$ curl

The problem here is my sample lambda function does not have a resource policy that allows anyone to execute it. Let's add it.

aws lambda add-permission --function-name my_public_hello_world --action lambda:InvokeFunctionUrl --statement-id https --principal "*" --function-url-auth-type NONE --output text

Now our function is open to all Internet. Please make sure you are opening up lambdas very carefully. Anyone can access it as long as she knows the URL. It is your responsibility to develop customer authentication and authorization, e.g., validate the captcha if you develop an open API, or secure your endpoint with JWT tokens, etc.

$ curl ""
{"message": "Hello, John!"}

Custom security mechanisms development is not an easy task, and developers want to avoid it if possible. AWS Lambda's Function URL supports IAM-based authentication, which may simplify your life. If you decide to use this mode, your app's users or microservices will be authenticated via IAM to call lambda. You will be able to use the full power of AWS IAM to allow or deny access to your endpoints.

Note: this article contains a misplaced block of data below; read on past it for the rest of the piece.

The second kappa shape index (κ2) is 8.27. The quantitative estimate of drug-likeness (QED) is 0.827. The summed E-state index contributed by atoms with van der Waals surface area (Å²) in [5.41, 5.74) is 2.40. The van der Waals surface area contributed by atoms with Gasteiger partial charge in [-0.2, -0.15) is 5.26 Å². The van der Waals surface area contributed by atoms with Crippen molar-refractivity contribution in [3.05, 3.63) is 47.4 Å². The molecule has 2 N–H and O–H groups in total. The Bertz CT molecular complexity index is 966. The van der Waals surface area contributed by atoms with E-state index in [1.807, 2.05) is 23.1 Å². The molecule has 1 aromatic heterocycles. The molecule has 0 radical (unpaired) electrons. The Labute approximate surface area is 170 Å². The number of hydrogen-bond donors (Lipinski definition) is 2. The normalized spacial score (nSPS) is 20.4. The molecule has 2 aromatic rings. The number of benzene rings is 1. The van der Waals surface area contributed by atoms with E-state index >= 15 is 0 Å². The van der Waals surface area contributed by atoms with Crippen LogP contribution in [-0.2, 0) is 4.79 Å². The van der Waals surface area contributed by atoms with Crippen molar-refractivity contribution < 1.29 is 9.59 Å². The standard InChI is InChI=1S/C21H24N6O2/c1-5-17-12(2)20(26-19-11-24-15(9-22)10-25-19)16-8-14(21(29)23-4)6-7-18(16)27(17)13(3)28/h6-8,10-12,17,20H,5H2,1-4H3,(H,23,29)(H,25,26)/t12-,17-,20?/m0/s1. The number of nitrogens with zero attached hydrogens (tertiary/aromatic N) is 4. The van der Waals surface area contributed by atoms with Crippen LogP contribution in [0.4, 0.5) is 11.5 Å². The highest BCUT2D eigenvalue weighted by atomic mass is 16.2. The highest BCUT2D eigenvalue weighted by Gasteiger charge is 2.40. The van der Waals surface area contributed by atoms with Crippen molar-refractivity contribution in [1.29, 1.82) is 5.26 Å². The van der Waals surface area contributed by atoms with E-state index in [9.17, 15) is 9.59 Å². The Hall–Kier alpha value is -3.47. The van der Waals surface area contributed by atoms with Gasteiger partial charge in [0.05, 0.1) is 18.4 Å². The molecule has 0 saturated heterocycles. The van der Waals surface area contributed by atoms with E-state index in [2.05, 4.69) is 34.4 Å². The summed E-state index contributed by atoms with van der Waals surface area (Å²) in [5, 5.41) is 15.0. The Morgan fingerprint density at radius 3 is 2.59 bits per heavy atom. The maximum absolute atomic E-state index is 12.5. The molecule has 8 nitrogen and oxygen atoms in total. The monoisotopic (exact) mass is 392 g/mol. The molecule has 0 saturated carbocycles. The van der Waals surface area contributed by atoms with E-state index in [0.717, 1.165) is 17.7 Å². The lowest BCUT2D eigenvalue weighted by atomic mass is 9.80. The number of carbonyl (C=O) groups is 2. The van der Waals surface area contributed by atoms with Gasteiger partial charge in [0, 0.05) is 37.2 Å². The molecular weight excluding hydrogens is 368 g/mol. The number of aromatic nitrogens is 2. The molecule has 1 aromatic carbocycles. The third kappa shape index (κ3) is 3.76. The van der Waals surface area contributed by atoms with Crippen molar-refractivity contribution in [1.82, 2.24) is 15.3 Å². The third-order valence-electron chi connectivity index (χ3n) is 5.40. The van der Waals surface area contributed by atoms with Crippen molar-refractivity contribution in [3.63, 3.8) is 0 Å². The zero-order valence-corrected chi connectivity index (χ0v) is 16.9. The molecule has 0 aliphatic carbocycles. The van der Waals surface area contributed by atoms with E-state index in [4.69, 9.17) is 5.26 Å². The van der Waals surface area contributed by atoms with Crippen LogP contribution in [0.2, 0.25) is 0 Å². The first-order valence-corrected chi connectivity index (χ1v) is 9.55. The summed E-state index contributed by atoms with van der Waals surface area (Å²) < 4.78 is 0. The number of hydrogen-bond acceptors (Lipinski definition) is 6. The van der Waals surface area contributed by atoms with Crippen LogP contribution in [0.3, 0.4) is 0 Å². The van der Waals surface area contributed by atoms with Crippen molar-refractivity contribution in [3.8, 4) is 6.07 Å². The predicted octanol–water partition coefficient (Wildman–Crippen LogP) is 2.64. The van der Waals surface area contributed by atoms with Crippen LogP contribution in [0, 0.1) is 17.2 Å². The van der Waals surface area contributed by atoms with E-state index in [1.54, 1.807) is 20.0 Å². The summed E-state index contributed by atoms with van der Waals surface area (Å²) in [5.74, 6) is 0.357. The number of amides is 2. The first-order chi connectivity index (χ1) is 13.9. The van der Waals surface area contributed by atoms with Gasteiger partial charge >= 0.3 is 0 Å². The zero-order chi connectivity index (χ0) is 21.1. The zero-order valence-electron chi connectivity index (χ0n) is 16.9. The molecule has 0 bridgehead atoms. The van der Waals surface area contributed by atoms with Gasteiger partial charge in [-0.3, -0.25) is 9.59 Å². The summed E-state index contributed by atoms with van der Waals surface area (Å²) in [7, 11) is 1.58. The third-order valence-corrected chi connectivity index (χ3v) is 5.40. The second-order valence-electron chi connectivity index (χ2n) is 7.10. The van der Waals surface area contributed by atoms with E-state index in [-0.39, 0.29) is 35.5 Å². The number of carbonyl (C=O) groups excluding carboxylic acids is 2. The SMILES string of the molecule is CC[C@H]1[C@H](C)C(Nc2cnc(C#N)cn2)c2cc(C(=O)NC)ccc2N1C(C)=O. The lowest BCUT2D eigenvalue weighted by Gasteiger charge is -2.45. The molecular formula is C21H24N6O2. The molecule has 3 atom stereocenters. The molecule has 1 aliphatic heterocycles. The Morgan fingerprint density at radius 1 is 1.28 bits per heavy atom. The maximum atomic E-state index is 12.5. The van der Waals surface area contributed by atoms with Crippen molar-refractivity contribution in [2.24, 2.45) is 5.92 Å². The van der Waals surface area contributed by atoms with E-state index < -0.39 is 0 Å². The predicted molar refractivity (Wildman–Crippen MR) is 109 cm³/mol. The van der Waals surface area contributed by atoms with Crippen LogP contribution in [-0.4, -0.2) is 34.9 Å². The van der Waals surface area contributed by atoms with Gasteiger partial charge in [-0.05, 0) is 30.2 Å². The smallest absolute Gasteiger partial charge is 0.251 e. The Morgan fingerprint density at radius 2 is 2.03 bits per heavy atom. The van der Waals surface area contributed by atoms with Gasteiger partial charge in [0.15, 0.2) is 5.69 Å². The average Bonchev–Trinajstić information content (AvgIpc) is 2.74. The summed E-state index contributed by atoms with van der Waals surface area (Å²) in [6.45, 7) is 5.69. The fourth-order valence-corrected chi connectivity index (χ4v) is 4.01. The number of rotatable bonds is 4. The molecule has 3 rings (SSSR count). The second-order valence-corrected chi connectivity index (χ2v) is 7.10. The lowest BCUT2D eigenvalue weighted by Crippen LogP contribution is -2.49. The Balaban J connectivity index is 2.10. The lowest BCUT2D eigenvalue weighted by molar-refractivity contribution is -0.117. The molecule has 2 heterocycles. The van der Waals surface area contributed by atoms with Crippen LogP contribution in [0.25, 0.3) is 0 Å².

First, let's remove the old endpoint.

aws lambda delete-function-url-config --function-name my_public_hello_world

And create a new one based on IAM.

aws lambda create-function-url-config --function-name my_public_hello_world --auth-type AWS_IAM

If everything works well, you should see a similar output:

  "FunctionUrl": "",
  "FunctionArn": "arn:aws:lambda:us-east-1:XXXXXXXXXXXX:function:my_public_hello_world",
  "AuthType": "AWS_IAM",
  "CreationTime": "2022-10-20T16:58:39.807565Z"

As you may expect, the CURL request to the endpoint fails.

$ curl ""

The first step to solving this problem is making the HTTP request via a tool that supports AWS Signature Version 4 (SigV4). I use awscurl, which is available on Brew if you use macOS.